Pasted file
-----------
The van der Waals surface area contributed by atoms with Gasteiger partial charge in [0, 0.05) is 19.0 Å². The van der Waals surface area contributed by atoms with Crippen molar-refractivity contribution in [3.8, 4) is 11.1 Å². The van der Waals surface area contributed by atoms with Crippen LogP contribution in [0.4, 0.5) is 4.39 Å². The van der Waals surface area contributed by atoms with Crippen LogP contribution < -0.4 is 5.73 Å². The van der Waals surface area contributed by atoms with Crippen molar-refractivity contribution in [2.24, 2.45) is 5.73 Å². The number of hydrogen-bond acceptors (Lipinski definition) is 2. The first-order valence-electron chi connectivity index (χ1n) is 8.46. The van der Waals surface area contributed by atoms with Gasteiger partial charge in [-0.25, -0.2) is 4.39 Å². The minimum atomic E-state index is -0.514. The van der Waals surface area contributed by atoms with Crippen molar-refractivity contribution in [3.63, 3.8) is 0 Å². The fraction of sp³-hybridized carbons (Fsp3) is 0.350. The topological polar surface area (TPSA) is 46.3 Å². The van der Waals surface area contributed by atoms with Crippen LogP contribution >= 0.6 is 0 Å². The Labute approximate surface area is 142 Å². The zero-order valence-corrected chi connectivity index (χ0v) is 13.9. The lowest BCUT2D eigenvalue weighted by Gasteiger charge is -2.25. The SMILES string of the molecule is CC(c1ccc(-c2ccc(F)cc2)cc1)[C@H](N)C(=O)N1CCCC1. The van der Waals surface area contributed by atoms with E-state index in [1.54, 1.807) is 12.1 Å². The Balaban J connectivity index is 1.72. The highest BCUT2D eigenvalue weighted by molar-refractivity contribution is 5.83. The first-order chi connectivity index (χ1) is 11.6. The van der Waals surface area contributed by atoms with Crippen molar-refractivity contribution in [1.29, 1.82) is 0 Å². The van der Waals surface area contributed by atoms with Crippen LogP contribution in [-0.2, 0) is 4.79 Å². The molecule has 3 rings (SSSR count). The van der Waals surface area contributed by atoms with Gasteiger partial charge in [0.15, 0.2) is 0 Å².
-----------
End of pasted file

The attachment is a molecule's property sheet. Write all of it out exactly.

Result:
The van der Waals surface area contributed by atoms with Gasteiger partial charge in [0, 0.05) is 19.0 Å². The van der Waals surface area contributed by atoms with Crippen molar-refractivity contribution in [3.8, 4) is 11.1 Å². The van der Waals surface area contributed by atoms with Crippen LogP contribution in [0.4, 0.5) is 4.39 Å². The van der Waals surface area contributed by atoms with Crippen LogP contribution < -0.4 is 5.73 Å². The van der Waals surface area contributed by atoms with Crippen molar-refractivity contribution in [2.24, 2.45) is 5.73 Å². The number of hydrogen-bond acceptors (Lipinski definition) is 2. The first-order valence-electron chi connectivity index (χ1n) is 8.46. The van der Waals surface area contributed by atoms with Gasteiger partial charge in [-0.25, -0.2) is 4.39 Å². The minimum atomic E-state index is -0.514. The van der Waals surface area contributed by atoms with Crippen molar-refractivity contribution in [3.63, 3.8) is 0 Å². The fraction of sp³-hybridized carbons (Fsp3) is 0.350. The topological polar surface area (TPSA) is 46.3 Å². The van der Waals surface area contributed by atoms with Crippen LogP contribution >= 0.6 is 0 Å². The Labute approximate surface area is 142 Å². The zero-order valence-corrected chi connectivity index (χ0v) is 13.9. The lowest BCUT2D eigenvalue weighted by Gasteiger charge is -2.25. The SMILES string of the molecule is CC(c1ccc(-c2ccc(F)cc2)cc1)[C@H](N)C(=O)N1CCCC1. The van der Waals surface area contributed by atoms with E-state index in [1.54, 1.807) is 12.1 Å². The Balaban J connectivity index is 1.72. The highest BCUT2D eigenvalue weighted by molar-refractivity contribution is 5.83. The first-order chi connectivity index (χ1) is 11.6. The van der Waals surface area contributed by atoms with Crippen molar-refractivity contribution in [1.29, 1.82) is 0 Å². The van der Waals surface area contributed by atoms with Crippen LogP contribution in [-0.2, 0) is 4.79 Å². The molecule has 3 rings (SSSR count). The van der Waals surface area contributed by atoms with Gasteiger partial charge in [0.15, 0.2) is 0 Å².